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A positive integer is $B$-smooth if and only if all of its prime divisors are less than or equal to a positive real $B$. For example, the $3$-smooth integers are of the form $2^{a} 3^{b}$ with non-negative exponents $a$ and $b$, and those integers less than or equal to $20$ are $\{1,2,3,4,6,8,9,12,16,18\}$.

In Ramanujan's first letter to G. H. Hardy, Ramanujan emphatically quotes (without proof) his result on the number of $3$-smooth integers less than or equal to $N > 1$, \begin{eqnarray} \frac{\log 2 N \ \log 3N}{2 \log 2 \ \log 3}. \end{eqnarray} This is an amazingly accurate approximation, as it differs from the exact value by less than 3 for the first $2^{1000} \approx 1.07 \times 10^{301}$ integers, as shown by Pillai.

Question: Knowing full well that Ramanujan only gave proofs of his own claims while working in England, I wonder if a proof of this particular estimate appears somewhere in the literature. Is this problem still open? If not, what is a reference discussing its proof?

Thanks!

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I take it that this problem is still wide open. That is, there is no closed form representation of the exact number of 3-smooth integers as a function of $N$. –  user02138 May 12 '11 at 18:42
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3 Answers

Taking logs, one finds that $2^a 3^b \leq N$ if and only if $a \log 2 + b \log 3 \leq \log N.$ So estimating the number of 3-smooth integers $\leq N$ is the same as estimating the number of integer lattice points in the region $a, b \geq 0, a \log 2 + b \log 3 \leq \log N.$ The standard estimate for the number of integer lattice points in a convex region is the area of the region. In our case the region is a triangle, of area equal to $$\dfrac{1}{2}\dfrac{\log N}{\log 2}\dfrac{\log N}{\log 3},$$ which is close to the estimate you attribute to Ramanujan.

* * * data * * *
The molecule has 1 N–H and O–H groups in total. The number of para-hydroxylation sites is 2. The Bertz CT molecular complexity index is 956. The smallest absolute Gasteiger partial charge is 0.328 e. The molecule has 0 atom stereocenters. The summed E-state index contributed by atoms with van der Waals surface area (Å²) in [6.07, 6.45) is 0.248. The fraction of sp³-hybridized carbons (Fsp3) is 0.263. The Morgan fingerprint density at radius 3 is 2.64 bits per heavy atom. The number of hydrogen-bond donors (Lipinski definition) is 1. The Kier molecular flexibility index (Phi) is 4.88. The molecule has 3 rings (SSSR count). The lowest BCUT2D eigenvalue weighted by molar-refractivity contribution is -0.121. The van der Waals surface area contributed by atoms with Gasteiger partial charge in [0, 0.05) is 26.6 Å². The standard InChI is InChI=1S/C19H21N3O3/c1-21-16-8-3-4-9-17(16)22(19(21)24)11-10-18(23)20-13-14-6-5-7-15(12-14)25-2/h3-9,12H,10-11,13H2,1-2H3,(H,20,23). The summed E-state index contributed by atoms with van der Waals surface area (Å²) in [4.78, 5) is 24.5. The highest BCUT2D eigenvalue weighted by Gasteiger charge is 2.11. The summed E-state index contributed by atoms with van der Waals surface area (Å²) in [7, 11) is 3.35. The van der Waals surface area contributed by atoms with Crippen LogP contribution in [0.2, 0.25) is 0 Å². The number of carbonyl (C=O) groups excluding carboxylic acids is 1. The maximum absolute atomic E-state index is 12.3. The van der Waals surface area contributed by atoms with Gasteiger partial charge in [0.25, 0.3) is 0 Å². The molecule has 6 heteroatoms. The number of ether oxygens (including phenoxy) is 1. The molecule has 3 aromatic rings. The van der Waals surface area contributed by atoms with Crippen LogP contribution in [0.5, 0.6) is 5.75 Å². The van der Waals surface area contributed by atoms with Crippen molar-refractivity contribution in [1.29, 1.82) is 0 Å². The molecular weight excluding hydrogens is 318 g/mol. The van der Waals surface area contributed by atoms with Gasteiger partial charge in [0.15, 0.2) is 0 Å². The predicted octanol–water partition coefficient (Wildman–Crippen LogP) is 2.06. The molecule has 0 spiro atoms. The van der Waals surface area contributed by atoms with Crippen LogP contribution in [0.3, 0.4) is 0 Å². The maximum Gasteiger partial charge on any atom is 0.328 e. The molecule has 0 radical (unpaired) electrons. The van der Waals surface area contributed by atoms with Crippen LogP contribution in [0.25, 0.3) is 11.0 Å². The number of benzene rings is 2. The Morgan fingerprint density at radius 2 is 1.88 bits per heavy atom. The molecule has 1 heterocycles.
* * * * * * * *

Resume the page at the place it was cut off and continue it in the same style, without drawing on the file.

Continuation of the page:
More precisely, the estimate you wrote down is equal to $$\dfrac{1}{2}\dfrac{\log N + \log 2}{\log 2}\dfrac{\log N + \log 3}{\log 3} = \dfrac{1}{2}\left(\dfrac{\log N}{\log 2} + 1\right)\left(\dfrac{\log N}{\log 3} + 1\right).$$ This probably improves the estimate coming from the area, by including correction terms coming from the integer points along the boundary of the region (in particular, the contributions coming from $a = 0$ or $b = 0$).

(The fact that these "boundary" contributions come with a multiplicity of $1/2$ seems similar to other contexts in which one approximates a discrete sum by an area, e.g. in Euler--MacLaurin summation, and perhaps thinking from that point of view would let one get a better handle on the precise estimates.)

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You can probably get Ramanujan's estimate by tweaking Pick's theorem. –  Qiaochu Yuan Dec 31 '10 at 8:30
    
I understood "tweaking" to mean using integral triangles to understand the area above. I suppose if we generalize Pick's theorem to irrational triangles, it would help. –  user02138 Mar 25 '11 at 15:18
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For any reference requirement related to Ramanujan, it is always a good idea to check the series of volumes, titled Ramanujan's notebooks, compiled and annotated by Bruce C. Berndt and others.

This is a special case of Entry 15 in Ramanujan's second notebook, which is about numbers of the form $\displaystyle a^p b^q$.

A reference to this can be found here: Ramanujan's notebooks, Volume 4.

(I suggest you read page 66 onwards)

A snapshot (from the google books link itself):

alt text

This volume talks about the "proof" Ramanujan gave (pages 68 and 69), provides references to Hardy's book (which apparently has a whole chapter on this) and also mentions a paper by Hardy and Littlewood which deals with it.

De Bruijn has considered the number of $y$-smooth numbers in this paper: On the number of positive integer less than x and free of prime factors greater than y.

The number of $y$-smooth numbers $\le x$ is apparently now known in literature as the DeBruijn function: $\psi(x,y)$.

A closely related function is the DeBruijn-Dickman function.

There is also a survey by Hildebrand and Tenenbaum which should be helpful.

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If $2^a3^b \lt N, a \ln 2 + b \ln 3 \lt \ln N$ or $a+\frac{b \ln 3}{\ln 2}\lt \frac{\ln N}{\ln 2}$. For large $N$, we can ignore +1s, so to count the number less than $N$, we have $$\sum_{i=0}^\frac{\ln N}{\ln 3}\frac{\ln N-i\ln 3}{\ln 2}=\frac{(\ln N)^2}{\ln 2 \ln 3}-\frac{(\ln N)^2}{2\ln 2 \ln 3}$$ which is within a constant of the Ramanujan result.

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